This paper is indeed of special interest as it adds to understanding of the multifactorial potential of SGLT2 inhibition, as the treatment also lowers blood pressure, weight, blood glucose and can stabilize kidney function. It also represents evidence that empagliflozin has a clear albuminuria lowering potential, probably by increased sodium delivery to the macula densa, which leads to vasoconstriction of the afferent arteriole followed by a reduction in intraglomerular pressure resulting in a reduced filtration of albumin (11).
The two other major compounds in the SGLT2 inhibitor class, canagliflozin and dapagliflozin, have also demonstrated this potential. Canagliflozin was recently found to lower albuminuria and delay progression of albuminuria (class shift) in the CANVAS program (16), as a secondary outcome. In the ongoing CREDENCE (NCT02065791) study, canagliflozin is investigated in relation to a renal primary endpoint, and this will provide further evidence regarding the compound. Dapagliflozin has demonstrated similar potential in pooled analyses of trials as well as in a study in patients with type 2 diabetes and renal impairment. The ongoing DECLARE-TIMI-58 study (NCT01730534), a cardiovascular outcome trial, will also include a secondary renal analysis. Furthermore, the recently initiated DAPA-CKD study (NCT03036150) investigates dapagliflozin in relation to renal outcome in patients with albuminuria and impaired renal function, including both patients with type 2 diabetes and non-diabetic patients with proteinuria. A similar study in heart failure has been initiated, and both these studies will explore the potential of SGLT2 inhibition outside diabetes.
Why is it important to lower albuminuria?
The general hypothesis is that a reduction of albuminuria following an intervention is primarily reflecting a reduction in intraglomerular pressure, thereby decreasing filtration of large proteins such as albumin (17). This in turn leads to a reduction in inflammation, endothelial dysfunction, oxidative stress and fibrosis, leading to less long-term damage to the kidney. Although renin-angiotensin system blockade is thought to dilate the efferent arterioles and SGLT2 inhibition leads to vasoconstriction of the afferent arteriole, these and other albuminuria lowering compounds are often referred to as having other local structural effects in the kidney, i.e., anti-fibrotic or anti-inflammatory effects, although complicated to demonstrate in vivo. In a large metanalysis, Heerspink et al. (18) explored available clinical trials on albuminuria lowering in relation to hard renal outcome and concluded that for each 30% reduction in albuminuria, ESRD risk is reduced by 24%, an association that is consistent regardless of drug class used.
Other antidiabetic treatment and albuminuria
Not all glucose-lowering treatments have the potential to lower albumin excretion. However, treatment with glucagon-like peptide 1 (GLP-1) agonists, have shown reduction in albuminuria (19). So far, only liraglutide has shown renal benefit in a large outcome trial. In a secondary analysis of the LEADER trial (20), a lower proportion of liraglutide treated patients displayed progression to macroalbuminuria, making up the major part of the combined renal endpoint which occurred in 15 versus 19 patients per 1,000 patient-years of observation in the liraglutide and the placebo group, respectively.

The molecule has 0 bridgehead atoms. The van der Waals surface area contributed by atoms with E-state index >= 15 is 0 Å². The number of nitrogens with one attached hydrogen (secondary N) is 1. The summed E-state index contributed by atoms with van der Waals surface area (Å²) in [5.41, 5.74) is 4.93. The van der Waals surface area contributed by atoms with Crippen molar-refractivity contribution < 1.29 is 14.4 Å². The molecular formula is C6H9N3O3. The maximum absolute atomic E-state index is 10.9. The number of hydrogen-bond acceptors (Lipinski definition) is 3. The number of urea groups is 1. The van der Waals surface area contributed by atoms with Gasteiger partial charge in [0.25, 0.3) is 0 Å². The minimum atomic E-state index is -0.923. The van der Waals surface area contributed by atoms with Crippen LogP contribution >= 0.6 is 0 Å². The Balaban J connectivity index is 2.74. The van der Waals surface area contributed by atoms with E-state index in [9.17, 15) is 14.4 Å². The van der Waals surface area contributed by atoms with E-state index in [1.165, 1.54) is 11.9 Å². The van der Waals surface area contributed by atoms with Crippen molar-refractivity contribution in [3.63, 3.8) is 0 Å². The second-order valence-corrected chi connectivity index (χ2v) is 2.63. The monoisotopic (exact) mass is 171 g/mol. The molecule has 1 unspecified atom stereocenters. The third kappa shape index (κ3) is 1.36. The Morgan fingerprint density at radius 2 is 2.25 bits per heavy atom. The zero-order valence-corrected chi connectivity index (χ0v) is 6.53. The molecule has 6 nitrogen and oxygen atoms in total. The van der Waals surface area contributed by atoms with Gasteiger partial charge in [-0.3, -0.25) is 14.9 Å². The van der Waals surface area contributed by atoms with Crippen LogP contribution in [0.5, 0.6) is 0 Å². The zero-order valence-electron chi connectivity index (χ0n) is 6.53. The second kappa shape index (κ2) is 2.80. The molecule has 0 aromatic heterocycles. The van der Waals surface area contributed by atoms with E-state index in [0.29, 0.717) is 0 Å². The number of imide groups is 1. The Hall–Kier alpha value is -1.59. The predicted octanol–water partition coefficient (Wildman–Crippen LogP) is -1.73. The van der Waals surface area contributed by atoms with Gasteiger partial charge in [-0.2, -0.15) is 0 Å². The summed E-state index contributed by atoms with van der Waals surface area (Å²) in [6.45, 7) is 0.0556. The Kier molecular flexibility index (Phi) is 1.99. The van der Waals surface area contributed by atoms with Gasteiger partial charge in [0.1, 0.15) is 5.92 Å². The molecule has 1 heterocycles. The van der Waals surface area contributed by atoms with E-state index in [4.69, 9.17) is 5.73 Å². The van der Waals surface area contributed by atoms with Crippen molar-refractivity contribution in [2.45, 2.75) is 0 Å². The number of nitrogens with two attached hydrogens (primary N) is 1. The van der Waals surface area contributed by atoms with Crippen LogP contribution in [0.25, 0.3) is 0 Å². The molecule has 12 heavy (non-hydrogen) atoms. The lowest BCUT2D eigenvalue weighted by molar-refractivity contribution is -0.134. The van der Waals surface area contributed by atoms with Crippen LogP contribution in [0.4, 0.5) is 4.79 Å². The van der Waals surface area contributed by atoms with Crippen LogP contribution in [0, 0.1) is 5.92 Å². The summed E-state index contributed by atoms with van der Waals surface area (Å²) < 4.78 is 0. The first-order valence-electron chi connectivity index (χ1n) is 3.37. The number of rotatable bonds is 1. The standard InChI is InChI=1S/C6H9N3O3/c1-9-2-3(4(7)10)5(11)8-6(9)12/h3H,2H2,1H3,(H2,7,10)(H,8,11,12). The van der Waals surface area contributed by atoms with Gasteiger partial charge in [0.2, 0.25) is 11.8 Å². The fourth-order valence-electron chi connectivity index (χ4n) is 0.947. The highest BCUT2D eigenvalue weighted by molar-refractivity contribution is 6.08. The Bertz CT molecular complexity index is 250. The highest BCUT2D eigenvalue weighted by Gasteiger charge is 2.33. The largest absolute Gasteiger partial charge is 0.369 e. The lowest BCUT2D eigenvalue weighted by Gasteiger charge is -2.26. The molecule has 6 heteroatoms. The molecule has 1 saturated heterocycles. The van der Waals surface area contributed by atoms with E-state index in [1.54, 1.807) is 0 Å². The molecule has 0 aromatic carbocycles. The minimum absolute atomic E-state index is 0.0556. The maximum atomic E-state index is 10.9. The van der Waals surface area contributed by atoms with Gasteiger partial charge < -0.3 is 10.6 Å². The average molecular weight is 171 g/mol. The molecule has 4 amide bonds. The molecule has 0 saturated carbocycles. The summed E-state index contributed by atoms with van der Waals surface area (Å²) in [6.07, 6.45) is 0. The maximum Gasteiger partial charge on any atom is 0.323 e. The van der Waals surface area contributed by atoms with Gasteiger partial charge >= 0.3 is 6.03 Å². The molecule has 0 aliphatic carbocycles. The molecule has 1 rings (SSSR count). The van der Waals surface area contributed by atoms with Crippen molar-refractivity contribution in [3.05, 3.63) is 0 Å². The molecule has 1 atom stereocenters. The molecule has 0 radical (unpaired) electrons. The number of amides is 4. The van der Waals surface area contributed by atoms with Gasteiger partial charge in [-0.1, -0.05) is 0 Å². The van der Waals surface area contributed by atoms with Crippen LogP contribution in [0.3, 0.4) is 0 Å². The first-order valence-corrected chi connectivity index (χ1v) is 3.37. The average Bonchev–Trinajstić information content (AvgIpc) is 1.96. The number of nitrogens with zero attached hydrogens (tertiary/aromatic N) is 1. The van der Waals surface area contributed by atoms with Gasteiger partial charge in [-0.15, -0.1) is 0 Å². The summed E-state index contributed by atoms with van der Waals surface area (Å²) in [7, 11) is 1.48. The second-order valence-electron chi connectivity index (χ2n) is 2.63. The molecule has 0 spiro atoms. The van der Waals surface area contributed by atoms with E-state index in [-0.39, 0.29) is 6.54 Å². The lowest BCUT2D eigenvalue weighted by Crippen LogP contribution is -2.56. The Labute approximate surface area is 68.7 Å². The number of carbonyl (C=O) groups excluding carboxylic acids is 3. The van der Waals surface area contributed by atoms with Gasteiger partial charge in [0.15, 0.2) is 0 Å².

For the widely used dipeptidyl peptidase IV (DPPIV) inhibitor class, there are conflicting results as to potential to lower albuminuria. The recently published MARLINA study (21), displayed a placebo-adjusted 6% reduction with linagliptin, which was not statistically or clinically significant, but a secondary analysis of the large saxagliptin study SAVOR-TIMI-53 (22) did report a significant reduction in UACR, however without influencing renal or cardiovascular outcome. More studies investigating the renoprotective potential in the DPPIV class are ongoing.
For now, SGLT2 inhibitors seem to be the obvious addition to standard renin-angiotensin system blocking treatment with the potential to lower residual albuminuria and enhance protection of the kidney and the heart in high risk patients. The EMPA-REG OUTCOME albuminuria analysis discussed here is indicating the potential, and the forthcoming studies will provide the answers needed. In addition, it is expected that global treatment guidelines will change in the coming years considering the recent developments in evidence.
Conflicts of Interest: R Borg reports having received lecture fees from Novartis, Amgen, Gambro, and Novo Nordisk and having served as a consultant for Boehringer Ingelheim and Astra Zeneca. F Persson reports having received research grants from AstraZeneca and Novartis and lecture fees from Novartis, Eli Lilly, MSD, AstraZeneca, Sanofi and Boehringer Ingelheim and having served as a consultant for Astra Zeneca, Bayer, Amgen, Novo Nordisk and MSD.